Another, Tyler Bowyer, is a high-ranking official at Turning Point USA, the influential conservative group with close ties to the state party. My colleague Nick Corasaniti recently wrote about Bowyer’s role in an effort to encourage Republicans to vote early in November. (When asked for comment, a spokesman for Turning Point directed me to an X post by the Turning Point founder Charlie Kirk that said Bowyer and the others charged had done nothing wrong.)

A third defendant, State Senator Anthony Kern, who was photographed outside the Capitol on Jan. 6, 2021 — the day Trump supporters stormed the building — was over the weekend elected to be an Arizona delegate to the Republican National Convention this summer. He is also running for Congress in Arizona’s Eighth District in a crowded primary stocked with election deniers. (In a statement, he said that “when President Trump called for my aid, I answered,” and suggested the charges were politically motivated.)

And beyond the fake electors, one of the defendants whose name is redacted is the right-wing cable personality and lawyer Christina Bobb. Bobb, who promoted Trump’s false claims about election fraud in 2020, is the senior counsel to the R.N.C.’s “election integrity” program. The committee says its efforts will involve more than 100,000 volunteers and lawyers deployed across the swing states. (She did not immediately respond to a request for comment.)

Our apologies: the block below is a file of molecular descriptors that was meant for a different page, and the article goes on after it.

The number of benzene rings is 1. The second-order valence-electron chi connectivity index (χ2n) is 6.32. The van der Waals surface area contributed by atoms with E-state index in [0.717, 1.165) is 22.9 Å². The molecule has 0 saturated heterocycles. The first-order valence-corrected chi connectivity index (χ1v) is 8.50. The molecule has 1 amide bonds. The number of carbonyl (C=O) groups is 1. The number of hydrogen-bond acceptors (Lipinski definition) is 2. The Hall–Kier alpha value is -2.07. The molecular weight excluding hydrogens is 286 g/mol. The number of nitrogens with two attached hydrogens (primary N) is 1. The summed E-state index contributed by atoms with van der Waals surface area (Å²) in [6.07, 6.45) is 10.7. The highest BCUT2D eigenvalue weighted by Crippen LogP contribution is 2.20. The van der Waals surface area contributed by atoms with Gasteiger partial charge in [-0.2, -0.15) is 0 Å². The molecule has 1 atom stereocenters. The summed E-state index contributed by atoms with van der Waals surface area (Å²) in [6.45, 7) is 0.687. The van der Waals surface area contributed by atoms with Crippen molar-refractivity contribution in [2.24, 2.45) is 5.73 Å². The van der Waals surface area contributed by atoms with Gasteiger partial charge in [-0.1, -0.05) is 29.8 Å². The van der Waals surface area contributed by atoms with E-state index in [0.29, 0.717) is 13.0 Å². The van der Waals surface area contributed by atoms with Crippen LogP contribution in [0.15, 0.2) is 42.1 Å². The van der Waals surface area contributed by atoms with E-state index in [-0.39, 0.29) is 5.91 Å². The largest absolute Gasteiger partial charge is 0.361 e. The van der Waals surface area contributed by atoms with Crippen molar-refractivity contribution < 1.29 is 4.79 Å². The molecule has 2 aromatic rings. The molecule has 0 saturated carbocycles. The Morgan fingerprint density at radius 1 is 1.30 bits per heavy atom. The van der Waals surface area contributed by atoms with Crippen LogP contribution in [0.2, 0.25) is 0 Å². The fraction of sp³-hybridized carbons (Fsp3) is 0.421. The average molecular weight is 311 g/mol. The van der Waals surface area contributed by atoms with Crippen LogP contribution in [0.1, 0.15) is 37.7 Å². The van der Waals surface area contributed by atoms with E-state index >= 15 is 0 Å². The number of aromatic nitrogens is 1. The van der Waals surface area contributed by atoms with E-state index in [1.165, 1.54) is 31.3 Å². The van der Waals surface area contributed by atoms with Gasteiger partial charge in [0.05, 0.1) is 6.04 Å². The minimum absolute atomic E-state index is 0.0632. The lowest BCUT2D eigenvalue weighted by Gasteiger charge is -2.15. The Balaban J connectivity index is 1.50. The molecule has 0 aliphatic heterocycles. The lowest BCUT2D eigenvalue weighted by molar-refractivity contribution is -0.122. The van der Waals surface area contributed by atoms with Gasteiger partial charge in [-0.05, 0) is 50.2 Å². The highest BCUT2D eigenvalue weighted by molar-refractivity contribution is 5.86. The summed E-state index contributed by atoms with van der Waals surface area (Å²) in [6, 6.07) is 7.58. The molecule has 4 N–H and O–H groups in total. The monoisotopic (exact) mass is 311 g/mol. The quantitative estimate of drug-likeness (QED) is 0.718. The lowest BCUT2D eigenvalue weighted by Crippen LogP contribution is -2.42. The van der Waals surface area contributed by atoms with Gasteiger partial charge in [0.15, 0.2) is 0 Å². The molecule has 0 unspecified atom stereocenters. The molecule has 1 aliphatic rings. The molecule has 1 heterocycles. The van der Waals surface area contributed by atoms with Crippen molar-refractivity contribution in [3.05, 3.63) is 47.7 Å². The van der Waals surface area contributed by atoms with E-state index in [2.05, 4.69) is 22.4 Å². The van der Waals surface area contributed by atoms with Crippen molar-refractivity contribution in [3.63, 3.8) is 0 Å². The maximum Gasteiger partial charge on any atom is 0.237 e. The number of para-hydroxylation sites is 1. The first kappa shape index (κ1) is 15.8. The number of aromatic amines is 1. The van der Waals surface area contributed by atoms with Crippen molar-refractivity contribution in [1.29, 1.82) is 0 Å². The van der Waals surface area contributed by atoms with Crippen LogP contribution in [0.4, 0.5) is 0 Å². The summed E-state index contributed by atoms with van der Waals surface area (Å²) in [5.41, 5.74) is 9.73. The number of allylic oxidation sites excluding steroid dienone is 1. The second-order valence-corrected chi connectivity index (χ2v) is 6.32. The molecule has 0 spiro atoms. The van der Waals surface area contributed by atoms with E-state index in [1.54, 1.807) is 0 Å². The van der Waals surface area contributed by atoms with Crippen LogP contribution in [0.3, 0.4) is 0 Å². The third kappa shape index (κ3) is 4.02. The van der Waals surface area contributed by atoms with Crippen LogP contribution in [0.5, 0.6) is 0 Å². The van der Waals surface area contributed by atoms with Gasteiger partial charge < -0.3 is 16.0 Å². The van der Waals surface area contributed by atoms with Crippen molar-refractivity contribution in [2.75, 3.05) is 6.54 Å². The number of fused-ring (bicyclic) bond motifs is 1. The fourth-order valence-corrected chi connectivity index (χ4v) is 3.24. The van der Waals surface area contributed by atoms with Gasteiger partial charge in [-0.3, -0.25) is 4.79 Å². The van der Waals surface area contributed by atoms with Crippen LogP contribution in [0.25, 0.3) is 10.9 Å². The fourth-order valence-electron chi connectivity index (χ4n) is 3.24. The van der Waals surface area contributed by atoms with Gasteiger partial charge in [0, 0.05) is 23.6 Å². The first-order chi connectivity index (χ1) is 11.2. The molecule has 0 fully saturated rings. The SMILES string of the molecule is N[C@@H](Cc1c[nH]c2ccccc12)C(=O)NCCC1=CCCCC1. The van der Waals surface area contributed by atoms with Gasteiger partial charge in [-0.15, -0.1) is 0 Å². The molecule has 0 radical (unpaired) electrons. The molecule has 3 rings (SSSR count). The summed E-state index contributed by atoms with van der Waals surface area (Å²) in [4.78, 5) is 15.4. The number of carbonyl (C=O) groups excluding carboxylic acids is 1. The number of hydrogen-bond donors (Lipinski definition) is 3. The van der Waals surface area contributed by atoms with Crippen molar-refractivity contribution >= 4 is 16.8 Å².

Election deniers directly involved in the 2020 scheme aren’t the only ones playing important roles in the state and national parties. The Arizona Republican Party is chaired by Gina Swoboda, a party activist whose nonprofit has made unsupported claims that it found irregularities in voter rolls across the country.

And the deniers are still running for office. There is Lake, who has the full support of key national Republicans in her run for the Senate. In an attempt to win over the state’s moderate voters, she has at times dialed down her denialist rhetoric — even though she is still challenging her loss in the 2022 governor’s race. She also falsely claims that Democrats plan to tip the scales this year by relying on the votes of undocumented immigrants.

Two candidates who used a wave of denialist rhetoric in their 2022 midterm races — Blake Masters, for U.S. Senate, Abe Hamadeh, for attorney general — have joined Kern in the primary for the Eighth Congressional District. And Mark Finchem, whose 2022 run for secretary of state deeply alarmed democracy experts because of the depth of his denialist claims, is back running for the State Senate.